Security researchers have cracked the rudimentary encryption used in a range of popular wireless keyboards.
Bluetooth is increasingly becoming the de-facto standard for wireless communication in peripheral devices and is reckoned to be secure. But some manufacturers such as Logitech and Microsoft rely on 27 MHz radio technology which, it transpires, is anything but secure.
Using nothing more than a simple radio receiver, a soundcard and suitable software, Swiss security firm Dreamlab Technologies managed to capture and decode the radio communications between a keyboard and a PC. The attack opens the way up to all sorts of mischief including keystroke logging to capture login credentials to online banking sites or email accounts.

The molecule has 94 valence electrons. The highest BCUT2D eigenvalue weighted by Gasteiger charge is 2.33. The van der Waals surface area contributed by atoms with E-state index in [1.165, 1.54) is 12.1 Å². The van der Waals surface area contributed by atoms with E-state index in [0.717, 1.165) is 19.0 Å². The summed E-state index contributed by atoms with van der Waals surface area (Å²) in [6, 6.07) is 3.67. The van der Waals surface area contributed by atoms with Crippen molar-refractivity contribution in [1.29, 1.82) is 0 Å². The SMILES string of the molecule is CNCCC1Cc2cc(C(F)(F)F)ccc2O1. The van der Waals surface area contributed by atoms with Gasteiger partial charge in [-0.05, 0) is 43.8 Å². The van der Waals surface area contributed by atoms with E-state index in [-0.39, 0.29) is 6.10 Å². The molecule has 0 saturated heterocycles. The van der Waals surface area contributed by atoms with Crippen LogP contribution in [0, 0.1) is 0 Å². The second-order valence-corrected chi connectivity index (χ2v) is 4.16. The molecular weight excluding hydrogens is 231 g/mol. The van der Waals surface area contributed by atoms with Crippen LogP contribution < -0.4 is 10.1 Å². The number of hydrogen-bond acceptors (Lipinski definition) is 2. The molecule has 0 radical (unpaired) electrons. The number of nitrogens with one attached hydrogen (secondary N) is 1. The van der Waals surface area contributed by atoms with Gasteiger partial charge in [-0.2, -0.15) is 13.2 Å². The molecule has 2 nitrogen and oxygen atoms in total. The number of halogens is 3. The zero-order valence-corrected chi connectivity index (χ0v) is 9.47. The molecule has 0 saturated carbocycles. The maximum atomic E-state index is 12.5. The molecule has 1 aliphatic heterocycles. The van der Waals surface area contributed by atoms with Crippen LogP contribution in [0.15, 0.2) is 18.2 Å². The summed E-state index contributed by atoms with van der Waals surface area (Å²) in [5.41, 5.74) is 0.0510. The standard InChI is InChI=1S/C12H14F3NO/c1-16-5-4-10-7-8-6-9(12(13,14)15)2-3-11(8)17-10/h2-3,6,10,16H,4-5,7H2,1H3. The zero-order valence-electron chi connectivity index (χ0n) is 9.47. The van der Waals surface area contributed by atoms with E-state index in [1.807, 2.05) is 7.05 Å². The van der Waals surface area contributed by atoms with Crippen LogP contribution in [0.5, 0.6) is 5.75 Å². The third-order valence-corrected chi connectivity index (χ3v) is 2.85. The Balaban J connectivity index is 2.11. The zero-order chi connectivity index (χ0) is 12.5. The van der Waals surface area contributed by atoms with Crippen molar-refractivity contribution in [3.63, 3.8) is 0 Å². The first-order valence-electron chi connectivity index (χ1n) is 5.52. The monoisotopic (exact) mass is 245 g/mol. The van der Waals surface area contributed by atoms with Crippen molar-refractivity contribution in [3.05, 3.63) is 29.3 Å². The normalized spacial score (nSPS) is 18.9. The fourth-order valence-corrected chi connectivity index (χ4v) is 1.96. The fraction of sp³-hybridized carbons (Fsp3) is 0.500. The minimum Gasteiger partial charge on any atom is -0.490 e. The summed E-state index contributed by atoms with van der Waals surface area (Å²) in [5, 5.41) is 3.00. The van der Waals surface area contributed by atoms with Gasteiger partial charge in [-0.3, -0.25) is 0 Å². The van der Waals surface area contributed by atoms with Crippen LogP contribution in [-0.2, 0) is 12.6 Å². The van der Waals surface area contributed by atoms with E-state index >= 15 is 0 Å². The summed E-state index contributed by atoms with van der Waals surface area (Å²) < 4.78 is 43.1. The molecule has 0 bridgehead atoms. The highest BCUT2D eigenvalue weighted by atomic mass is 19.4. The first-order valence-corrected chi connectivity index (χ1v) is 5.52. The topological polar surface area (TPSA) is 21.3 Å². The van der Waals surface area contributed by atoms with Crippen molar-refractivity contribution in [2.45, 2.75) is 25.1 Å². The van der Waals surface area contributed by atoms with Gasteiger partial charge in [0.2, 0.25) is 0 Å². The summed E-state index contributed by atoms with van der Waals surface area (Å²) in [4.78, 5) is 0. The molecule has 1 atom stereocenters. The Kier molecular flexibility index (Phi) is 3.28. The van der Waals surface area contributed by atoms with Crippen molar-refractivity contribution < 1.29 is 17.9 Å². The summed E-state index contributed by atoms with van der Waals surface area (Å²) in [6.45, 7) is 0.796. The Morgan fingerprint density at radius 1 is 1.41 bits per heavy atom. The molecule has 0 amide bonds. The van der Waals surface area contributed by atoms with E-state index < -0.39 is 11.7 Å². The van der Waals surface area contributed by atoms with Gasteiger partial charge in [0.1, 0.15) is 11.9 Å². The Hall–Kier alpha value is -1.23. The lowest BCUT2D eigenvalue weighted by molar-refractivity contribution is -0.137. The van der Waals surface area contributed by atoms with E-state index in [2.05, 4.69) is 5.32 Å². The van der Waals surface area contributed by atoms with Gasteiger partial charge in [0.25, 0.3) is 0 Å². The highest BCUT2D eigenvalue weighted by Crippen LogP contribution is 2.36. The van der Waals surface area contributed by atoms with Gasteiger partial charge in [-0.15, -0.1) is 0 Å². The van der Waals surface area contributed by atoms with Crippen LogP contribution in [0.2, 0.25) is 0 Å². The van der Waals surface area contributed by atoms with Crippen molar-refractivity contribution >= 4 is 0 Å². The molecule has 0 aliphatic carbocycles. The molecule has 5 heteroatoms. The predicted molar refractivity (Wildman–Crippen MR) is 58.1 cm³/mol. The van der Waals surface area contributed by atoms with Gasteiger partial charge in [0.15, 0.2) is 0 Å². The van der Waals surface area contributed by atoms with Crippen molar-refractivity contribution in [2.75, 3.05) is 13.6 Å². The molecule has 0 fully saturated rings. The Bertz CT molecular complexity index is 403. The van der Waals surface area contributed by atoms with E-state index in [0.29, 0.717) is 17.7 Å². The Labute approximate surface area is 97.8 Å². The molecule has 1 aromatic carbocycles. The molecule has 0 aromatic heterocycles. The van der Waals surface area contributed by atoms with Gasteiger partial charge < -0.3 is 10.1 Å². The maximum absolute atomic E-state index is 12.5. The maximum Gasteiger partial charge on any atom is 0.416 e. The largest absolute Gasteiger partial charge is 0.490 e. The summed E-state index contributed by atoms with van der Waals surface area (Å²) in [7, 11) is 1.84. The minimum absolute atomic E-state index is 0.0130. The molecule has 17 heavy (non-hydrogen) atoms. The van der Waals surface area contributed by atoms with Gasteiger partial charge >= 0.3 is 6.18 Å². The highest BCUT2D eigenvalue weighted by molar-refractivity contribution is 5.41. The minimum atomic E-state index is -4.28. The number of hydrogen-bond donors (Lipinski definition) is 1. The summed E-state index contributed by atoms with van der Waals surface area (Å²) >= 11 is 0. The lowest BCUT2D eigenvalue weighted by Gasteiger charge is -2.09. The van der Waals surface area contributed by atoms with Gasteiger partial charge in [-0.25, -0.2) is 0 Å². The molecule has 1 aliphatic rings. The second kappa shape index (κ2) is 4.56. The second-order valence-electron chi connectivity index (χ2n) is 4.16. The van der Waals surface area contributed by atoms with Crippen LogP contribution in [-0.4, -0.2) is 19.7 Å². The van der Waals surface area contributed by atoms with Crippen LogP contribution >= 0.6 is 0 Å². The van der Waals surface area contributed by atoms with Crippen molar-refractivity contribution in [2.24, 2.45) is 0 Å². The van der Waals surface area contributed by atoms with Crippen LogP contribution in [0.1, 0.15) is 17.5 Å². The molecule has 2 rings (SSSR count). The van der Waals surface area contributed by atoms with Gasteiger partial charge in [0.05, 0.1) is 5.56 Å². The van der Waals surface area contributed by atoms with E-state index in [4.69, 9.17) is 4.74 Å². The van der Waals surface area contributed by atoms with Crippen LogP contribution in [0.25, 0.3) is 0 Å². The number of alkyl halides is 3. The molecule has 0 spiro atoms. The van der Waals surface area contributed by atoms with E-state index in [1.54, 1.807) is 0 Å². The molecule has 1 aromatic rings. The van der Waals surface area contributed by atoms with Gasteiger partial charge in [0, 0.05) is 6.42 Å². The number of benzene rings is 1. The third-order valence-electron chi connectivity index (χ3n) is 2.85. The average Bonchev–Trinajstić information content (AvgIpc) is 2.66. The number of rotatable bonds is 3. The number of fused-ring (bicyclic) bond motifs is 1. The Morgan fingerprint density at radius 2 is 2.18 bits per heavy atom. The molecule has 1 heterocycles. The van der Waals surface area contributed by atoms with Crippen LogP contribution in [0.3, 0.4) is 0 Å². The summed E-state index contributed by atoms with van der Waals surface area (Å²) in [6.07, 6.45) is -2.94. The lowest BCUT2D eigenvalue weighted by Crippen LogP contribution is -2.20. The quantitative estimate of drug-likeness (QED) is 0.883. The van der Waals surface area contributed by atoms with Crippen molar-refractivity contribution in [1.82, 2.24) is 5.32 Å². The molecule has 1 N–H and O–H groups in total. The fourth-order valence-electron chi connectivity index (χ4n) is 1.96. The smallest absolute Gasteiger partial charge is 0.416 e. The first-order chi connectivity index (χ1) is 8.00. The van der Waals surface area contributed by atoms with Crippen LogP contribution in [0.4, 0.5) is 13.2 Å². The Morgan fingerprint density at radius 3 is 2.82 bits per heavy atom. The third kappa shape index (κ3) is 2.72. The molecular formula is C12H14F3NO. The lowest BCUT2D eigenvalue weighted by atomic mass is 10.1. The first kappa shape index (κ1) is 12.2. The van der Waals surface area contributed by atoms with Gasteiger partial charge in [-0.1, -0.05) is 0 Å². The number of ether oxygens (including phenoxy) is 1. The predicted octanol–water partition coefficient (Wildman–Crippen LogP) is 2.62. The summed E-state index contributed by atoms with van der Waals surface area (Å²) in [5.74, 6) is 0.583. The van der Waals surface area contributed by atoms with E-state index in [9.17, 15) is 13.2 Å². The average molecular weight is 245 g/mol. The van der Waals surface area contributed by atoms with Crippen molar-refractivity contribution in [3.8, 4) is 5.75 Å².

Dreamlab cracked the encryption key used within Microsoft Wireless Optical Desktop 1000 and 2000 keyboards. As most products in Microsoft's wireless range are based on the same technology other products are likely to be insecure. Max Moser and Phillipp Schrödel of Dreamlab Technologies succeeded in eavesdropping traffic from a distance of up to ten meters using a simple radio receiver. More sensitive receivers may make it possible to capture keystrokes over larger distances.
Read the full article on The Register.